Jen Pastiloff is the founder of The Manifest-Station. Join her in Tuscany for her annual Manifestation Retreat. Click the Tuscan hills above!

Jen Pastiloff is the founder of The Manifest-Station. Join her in Tuscany for her annual Manifestation Retreat. Click the Tuscan hills above!

Join Jen Pastiloff, the founder of The Manifest-Station, in The Berkshires of Western Massachusetts in Feb of 2015 for a weekend on being human. It involves writing and some yoga. In a word: it's magical.

Join Jen Pastiloff, the founder of The Manifest-Station, in The Berkshires of Western Massachusetts in Feb of 2015 for a weekend on being human. It involves writing and some yoga. In a word: it’s magical.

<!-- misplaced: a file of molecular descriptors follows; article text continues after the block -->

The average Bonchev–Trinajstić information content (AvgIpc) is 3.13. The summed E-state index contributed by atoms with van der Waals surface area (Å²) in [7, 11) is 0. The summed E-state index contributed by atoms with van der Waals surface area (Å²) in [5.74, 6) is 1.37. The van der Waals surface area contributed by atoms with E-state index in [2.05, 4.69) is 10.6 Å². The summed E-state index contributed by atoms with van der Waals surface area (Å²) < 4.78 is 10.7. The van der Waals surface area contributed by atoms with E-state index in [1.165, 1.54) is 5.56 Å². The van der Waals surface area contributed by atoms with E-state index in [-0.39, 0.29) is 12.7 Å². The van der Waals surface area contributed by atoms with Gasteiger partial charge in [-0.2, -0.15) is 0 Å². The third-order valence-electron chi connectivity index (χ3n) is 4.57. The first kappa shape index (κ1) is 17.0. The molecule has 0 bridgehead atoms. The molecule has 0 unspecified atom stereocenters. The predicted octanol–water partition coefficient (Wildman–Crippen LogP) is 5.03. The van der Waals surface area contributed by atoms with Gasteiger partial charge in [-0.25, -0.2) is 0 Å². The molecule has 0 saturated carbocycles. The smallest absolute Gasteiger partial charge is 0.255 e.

5 Most Beautiful Things, Self Image, Travels, Video

Video: Me, Christy Turlington, Dr. Zucker & More. Plus, a Little Seattle Love.

September 20, 2013

Hello my Tribe!

What a couple of days! Last night I went to see The National here in Seattle with my friend Rachel, who is the lead singer’s sister. It truly was a remarkable performance that left me speechless.

Thanks Matt!

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Then, this morning, I did a video conference on body image and why every body counts with the founder of Every Mother Counts, Christy Turlington, as well as Dr. Jessica Zucer, Jeanne Faulkner and Erin Thornton. It was so inspiring that I wanted to share with you all here. Please continue this dialogue!

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In case you missed my essay on Every Mother Counts, click here.

After that chat, I went to the Snoqualmie Falls. Holy wow!

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Upon entering Seattle I saw a heart made of flowers, so of course, I had to stop. Definitely one of my #5mostbeautifulthings.

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Here’s to wishing you all an amazing beauty filled weekend.

Love, from Seattle, Jen